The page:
Vacationing with kids is hard work. I spent weeks cramming Fun, Educational Travel Activities into a duffel. Some of these (Mad Libs) worked. Some didn’t, including the game Meaningful Dialogue. Following is a real excerpt.
Me: Max, what’s the wisest thing anybody ever said to you?
Max: The letter three!
Maybe Max was making a symbolic reference to the Holy Trinity, but considering he’s five and wears his underwear backward, I doubt it.
Max was responsible for many dramatic moments on the trip. Consider when he told Daddy, who was driving, “I gotta go potty.”
“Just five more minutes,” Daddy said.
Back and forth went this exchange until Max said, in a sweet, high voice, “Too late.”
I had moments too. Gatlinburg, Tenn., was so hot, I visited the bathroom and sat on a tissue toilet-seat cover. When I stood, my bottom was so sweaty, I had to peel off the tissue in teeny scraps.
Jake became part of the scenery, really, in North Carolina’s Biltmore Estate the next day. We were inside for five minutes when Max lost a junior ranger badge, and I tromped outside to find it. My cell phone rang, and it was Daddy. All I could understand was “Jake is stuck.”
Stuck? We weren’t crawling through tight cave passages. I heard a child sobbing and saw a crowd gathering around a pillar in the Winter Garden, the skylit pavilion behind the grand foyer. I pushed through crowds of tourists photographing not Renoirs but a worker dumping green liquid soap on Jake’s forearm–somehow he’d wedged it between limestone carvings.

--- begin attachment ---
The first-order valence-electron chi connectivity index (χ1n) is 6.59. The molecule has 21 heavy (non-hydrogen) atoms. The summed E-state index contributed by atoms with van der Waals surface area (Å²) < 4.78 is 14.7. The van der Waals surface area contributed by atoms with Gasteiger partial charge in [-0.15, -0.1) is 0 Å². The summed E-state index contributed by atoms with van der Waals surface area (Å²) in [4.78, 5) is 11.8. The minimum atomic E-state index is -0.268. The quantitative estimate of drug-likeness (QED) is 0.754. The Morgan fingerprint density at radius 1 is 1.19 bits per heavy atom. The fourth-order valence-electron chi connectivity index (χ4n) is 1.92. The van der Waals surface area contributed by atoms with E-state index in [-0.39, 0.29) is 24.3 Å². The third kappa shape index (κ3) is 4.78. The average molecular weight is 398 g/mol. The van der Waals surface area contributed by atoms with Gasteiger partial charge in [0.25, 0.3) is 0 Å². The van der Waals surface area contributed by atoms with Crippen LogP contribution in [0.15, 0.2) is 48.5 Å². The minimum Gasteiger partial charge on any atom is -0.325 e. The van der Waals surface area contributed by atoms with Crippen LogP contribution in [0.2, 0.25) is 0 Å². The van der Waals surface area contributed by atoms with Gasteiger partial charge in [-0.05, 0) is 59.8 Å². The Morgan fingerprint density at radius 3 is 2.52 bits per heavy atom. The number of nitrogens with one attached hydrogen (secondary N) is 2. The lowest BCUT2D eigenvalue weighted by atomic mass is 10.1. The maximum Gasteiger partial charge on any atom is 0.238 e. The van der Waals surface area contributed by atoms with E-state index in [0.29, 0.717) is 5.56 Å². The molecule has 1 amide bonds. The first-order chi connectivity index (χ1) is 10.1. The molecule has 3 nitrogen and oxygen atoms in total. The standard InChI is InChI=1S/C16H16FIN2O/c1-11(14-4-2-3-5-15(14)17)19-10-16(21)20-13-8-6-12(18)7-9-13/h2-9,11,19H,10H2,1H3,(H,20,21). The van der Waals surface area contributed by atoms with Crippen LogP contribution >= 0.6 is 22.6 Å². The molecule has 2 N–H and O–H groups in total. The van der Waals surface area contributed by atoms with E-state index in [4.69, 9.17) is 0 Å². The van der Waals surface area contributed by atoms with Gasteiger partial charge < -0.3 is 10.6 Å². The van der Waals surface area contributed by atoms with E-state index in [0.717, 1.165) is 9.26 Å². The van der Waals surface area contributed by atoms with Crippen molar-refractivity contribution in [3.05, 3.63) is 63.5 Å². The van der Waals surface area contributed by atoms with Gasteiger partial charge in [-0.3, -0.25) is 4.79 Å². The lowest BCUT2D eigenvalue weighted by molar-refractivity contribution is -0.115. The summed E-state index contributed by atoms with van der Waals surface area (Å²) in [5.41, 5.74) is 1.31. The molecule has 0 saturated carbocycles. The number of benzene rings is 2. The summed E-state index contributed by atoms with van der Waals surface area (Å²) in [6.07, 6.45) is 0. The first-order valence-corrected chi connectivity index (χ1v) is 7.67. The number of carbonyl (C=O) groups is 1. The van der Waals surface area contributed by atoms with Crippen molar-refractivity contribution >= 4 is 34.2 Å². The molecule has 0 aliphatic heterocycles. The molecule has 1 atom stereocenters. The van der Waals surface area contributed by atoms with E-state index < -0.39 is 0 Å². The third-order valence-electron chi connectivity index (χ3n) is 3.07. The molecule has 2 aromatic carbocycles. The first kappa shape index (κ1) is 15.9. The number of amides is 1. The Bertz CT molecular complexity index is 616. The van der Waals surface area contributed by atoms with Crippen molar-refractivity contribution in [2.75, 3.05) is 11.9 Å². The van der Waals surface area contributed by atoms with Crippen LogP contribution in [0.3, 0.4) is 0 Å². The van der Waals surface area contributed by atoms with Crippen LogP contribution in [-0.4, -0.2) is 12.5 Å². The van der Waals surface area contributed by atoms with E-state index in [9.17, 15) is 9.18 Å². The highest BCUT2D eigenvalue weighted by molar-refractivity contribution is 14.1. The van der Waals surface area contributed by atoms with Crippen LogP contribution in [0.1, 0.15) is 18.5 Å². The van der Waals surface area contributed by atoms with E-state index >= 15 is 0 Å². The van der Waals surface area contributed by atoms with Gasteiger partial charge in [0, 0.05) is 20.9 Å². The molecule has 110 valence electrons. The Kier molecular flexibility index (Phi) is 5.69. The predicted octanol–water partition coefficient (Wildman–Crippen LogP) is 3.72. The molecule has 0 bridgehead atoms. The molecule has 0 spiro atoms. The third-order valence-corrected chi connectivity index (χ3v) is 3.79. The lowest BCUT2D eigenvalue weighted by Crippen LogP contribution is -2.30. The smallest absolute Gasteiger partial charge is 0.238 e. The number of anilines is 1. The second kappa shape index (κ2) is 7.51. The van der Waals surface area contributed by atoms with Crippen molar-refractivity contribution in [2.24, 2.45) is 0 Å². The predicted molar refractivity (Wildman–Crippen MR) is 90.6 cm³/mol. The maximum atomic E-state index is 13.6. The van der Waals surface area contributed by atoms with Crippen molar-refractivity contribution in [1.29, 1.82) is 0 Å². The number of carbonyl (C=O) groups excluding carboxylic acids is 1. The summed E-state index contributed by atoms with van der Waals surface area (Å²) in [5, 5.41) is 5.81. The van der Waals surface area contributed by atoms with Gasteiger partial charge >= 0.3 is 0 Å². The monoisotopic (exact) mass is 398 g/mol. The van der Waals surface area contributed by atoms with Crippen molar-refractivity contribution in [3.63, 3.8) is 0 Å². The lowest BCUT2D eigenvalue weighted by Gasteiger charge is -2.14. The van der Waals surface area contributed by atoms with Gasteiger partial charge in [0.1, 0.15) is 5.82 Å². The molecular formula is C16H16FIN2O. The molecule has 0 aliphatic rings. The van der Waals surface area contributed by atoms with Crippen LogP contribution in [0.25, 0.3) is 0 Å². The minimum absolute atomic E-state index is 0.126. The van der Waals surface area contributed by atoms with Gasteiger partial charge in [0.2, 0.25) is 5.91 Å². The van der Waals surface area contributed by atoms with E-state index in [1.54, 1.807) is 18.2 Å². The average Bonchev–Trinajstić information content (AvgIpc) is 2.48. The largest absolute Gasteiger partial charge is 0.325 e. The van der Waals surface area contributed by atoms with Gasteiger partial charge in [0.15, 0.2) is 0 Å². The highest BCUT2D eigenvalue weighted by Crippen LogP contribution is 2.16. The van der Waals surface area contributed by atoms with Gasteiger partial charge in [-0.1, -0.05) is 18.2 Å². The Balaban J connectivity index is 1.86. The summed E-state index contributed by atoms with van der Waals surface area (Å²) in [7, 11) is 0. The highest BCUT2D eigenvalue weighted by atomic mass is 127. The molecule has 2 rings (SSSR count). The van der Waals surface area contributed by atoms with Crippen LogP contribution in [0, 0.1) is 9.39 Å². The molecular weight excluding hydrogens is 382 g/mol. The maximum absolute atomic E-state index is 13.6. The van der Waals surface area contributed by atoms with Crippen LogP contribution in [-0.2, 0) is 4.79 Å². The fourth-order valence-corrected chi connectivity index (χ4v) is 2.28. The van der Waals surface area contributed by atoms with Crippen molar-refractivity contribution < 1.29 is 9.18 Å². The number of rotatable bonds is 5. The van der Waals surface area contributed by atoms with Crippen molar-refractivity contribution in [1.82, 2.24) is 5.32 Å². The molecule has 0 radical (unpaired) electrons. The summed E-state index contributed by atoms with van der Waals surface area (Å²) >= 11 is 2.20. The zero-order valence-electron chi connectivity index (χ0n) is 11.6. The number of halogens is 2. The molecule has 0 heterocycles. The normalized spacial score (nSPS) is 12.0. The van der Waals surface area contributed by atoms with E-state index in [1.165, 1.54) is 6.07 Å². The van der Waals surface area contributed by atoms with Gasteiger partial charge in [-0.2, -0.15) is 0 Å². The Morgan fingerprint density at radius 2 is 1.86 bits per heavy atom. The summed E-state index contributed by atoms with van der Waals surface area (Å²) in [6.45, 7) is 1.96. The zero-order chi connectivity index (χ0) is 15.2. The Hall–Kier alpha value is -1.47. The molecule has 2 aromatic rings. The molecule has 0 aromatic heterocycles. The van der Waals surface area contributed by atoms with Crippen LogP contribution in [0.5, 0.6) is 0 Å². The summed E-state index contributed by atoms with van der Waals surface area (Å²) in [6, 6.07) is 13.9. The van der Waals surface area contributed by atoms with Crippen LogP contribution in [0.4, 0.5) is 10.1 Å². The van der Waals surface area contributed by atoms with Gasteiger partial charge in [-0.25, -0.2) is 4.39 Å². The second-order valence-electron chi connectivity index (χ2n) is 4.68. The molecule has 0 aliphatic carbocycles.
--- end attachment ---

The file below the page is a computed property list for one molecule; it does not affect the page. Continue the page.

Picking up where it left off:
Everybody had advice for Jake–wiggle this way! That way! An Asian family couldn’t speak English, but they sweetly gave Jake bottled water to sustain him during his travails.
The worker called his supervisor on a walkie-talkie, and she arrived to give Jake her Expert Advice about the column’s construction and how he should dislodge his arm. A third worker gave Jake a $5 gift card to cheer him up.
Thirty minutes later, the crowd shouted triumphantly as Jake pried his arm from the column. A pool of goop surrounded us. Jake reeked of soap, and he would until he showered that night.
Later, I was an enthusiastic wine taster at Biltmore’s vineyard.
But I know our journey made a lasting impact on the blossoming minds of our children. I asked Max to name the most important lesson he learned. He fixed his cornflower-blue eyes on me, pursed his cupid’s-bow lips, and stated, “Big Butt Mountain and Little Butt Mountain are in North Carolina.”
At least he learned something.